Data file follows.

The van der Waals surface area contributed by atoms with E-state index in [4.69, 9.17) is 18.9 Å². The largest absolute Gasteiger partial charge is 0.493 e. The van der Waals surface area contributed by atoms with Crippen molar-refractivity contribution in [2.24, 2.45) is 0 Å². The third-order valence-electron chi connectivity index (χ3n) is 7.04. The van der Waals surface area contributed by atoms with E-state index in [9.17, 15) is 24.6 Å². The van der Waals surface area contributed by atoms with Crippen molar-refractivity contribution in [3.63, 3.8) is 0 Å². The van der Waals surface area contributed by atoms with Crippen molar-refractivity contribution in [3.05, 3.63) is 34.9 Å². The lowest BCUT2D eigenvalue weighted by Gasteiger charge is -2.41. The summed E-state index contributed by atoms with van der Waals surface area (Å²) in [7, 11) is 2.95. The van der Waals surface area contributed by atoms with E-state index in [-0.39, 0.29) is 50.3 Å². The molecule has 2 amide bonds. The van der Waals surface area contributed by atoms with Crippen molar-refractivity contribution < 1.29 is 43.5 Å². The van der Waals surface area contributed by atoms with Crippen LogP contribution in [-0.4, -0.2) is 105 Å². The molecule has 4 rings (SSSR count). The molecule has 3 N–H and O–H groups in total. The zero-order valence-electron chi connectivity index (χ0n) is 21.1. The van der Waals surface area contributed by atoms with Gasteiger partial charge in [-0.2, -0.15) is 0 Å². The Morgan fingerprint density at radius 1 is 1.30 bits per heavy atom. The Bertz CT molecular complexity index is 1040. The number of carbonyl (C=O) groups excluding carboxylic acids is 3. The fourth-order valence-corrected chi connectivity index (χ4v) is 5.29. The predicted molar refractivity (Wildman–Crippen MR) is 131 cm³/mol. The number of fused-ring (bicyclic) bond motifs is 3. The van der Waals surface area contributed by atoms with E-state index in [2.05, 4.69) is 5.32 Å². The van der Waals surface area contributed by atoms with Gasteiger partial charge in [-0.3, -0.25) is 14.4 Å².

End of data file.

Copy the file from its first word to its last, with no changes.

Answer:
The van der Waals surface area contributed by atoms with E-state index in [4.69, 9.17) is 18.9 Å². The largest absolute Gasteiger partial charge is 0.493 e. The van der Waals surface area contributed by atoms with Crippen molar-refractivity contribution in [2.24, 2.45) is 0 Å². The third-order valence-electron chi connectivity index (χ3n) is 7.04. The van der Waals surface area contributed by atoms with E-state index in [9.17, 15) is 24.6 Å². The van der Waals surface area contributed by atoms with Crippen molar-refractivity contribution in [3.63, 3.8) is 0 Å². The van der Waals surface area contributed by atoms with Crippen molar-refractivity contribution in [3.05, 3.63) is 34.9 Å². The lowest BCUT2D eigenvalue weighted by Gasteiger charge is -2.41. The summed E-state index contributed by atoms with van der Waals surface area (Å²) in [7, 11) is 2.95. The van der Waals surface area contributed by atoms with E-state index in [-0.39, 0.29) is 50.3 Å². The molecule has 2 amide bonds. The van der Waals surface area contributed by atoms with Crippen molar-refractivity contribution < 1.29 is 43.5 Å². The van der Waals surface area contributed by atoms with Crippen LogP contribution in [-0.4, -0.2) is 105 Å². The molecule has 4 rings (SSSR count). The molecule has 3 N–H and O–H groups in total. The zero-order valence-electron chi connectivity index (χ0n) is 21.1. The van der Waals surface area contributed by atoms with Gasteiger partial charge in [-0.2, -0.15) is 0 Å². The Morgan fingerprint density at radius 1 is 1.30 bits per heavy atom. The Bertz CT molecular complexity index is 1040. The number of carbonyl (C=O) groups excluding carboxylic acids is 3. The fourth-order valence-corrected chi connectivity index (χ4v) is 5.29. The predicted molar refractivity (Wildman–Crippen MR) is 131 cm³/mol. The number of fused-ring (bicyclic) bond motifs is 3. The van der Waals surface area contributed by atoms with E-state index in [2.05, 4.69) is 5.32 Å². The van der Waals surface area contributed by atoms with Gasteiger partial charge in [-0.3, -0.25) is 14.4 Å².